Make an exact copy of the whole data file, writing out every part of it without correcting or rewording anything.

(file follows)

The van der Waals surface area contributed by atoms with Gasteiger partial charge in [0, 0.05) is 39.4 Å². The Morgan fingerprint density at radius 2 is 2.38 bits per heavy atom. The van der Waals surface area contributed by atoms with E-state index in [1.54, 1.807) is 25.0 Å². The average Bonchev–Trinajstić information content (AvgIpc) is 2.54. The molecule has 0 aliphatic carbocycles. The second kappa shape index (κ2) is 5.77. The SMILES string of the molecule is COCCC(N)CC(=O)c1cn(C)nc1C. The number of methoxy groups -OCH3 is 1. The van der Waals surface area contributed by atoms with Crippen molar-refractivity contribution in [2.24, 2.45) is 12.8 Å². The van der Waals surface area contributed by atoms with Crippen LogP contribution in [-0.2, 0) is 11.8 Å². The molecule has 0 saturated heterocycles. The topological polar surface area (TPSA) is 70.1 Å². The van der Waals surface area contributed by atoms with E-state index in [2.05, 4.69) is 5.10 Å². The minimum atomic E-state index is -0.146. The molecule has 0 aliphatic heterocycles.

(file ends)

The van der Waals surface area contributed by atoms with Gasteiger partial charge in [0, 0.05) is 39.4 Å². The Morgan fingerprint density at radius 2 is 2.38 bits per heavy atom. The van der Waals surface area contributed by atoms with E-state index in [1.54, 1.807) is 25.0 Å². The average Bonchev–Trinajstić information content (AvgIpc) is 2.54. The molecule has 0 aliphatic carbocycles. The second kappa shape index (κ2) is 5.77. The SMILES string of the molecule is COCCC(N)CC(=O)c1cn(C)nc1C. The number of methoxy groups -OCH3 is 1. The van der Waals surface area contributed by atoms with Crippen molar-refractivity contribution in [2.24, 2.45) is 12.8 Å². The van der Waals surface area contributed by atoms with Crippen LogP contribution in [-0.2, 0) is 11.8 Å². The molecule has 0 saturated heterocycles. The topological polar surface area (TPSA) is 70.1 Å². The van der Waals surface area contributed by atoms with E-state index in [2.05, 4.69) is 5.10 Å². The minimum atomic E-state index is -0.146. The molecule has 0 aliphatic heterocycles.